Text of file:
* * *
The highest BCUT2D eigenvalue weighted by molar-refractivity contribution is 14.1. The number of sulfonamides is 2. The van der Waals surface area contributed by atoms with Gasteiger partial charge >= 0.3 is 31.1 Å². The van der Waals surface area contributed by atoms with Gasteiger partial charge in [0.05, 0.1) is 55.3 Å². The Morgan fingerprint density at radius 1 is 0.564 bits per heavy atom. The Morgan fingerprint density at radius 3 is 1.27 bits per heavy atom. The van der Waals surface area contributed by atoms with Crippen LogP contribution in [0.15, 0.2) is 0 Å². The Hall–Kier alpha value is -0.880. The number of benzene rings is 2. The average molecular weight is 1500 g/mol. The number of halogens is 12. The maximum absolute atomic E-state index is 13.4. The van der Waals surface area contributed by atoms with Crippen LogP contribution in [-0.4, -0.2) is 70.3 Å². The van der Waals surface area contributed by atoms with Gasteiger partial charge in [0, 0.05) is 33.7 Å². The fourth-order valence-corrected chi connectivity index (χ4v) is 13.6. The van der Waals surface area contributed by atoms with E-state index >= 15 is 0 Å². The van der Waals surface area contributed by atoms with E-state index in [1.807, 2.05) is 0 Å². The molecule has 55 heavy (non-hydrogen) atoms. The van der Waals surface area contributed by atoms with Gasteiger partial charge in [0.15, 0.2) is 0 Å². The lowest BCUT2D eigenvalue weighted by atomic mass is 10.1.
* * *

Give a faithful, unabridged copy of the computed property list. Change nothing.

The highest BCUT2D eigenvalue weighted by molar-refractivity contribution is 14.1. The number of sulfonamides is 2. The van der Waals surface area contributed by atoms with Gasteiger partial charge >= 0.3 is 31.1 Å². The van der Waals surface area contributed by atoms with Gasteiger partial charge in [0.05, 0.1) is 55.3 Å². The Morgan fingerprint density at radius 1 is 0.564 bits per heavy atom. The Morgan fingerprint density at radius 3 is 1.27 bits per heavy atom. The van der Waals surface area contributed by atoms with Crippen LogP contribution in [0.15, 0.2) is 0 Å². The Hall–Kier alpha value is -0.880. The number of benzene rings is 2. The average molecular weight is 1500 g/mol. The number of halogens is 12. The maximum absolute atomic E-state index is 13.4. The van der Waals surface area contributed by atoms with Crippen LogP contribution in [-0.4, -0.2) is 70.3 Å². The van der Waals surface area contributed by atoms with Gasteiger partial charge in [0, 0.05) is 33.7 Å². The fourth-order valence-corrected chi connectivity index (χ4v) is 13.6. The van der Waals surface area contributed by atoms with E-state index >= 15 is 0 Å². The van der Waals surface area contributed by atoms with E-state index in [1.807, 2.05) is 0 Å². The molecule has 55 heavy (non-hydrogen) atoms. The van der Waals surface area contributed by atoms with Gasteiger partial charge in [0.15, 0.2) is 0 Å². The lowest BCUT2D eigenvalue weighted by atomic mass is 10.1.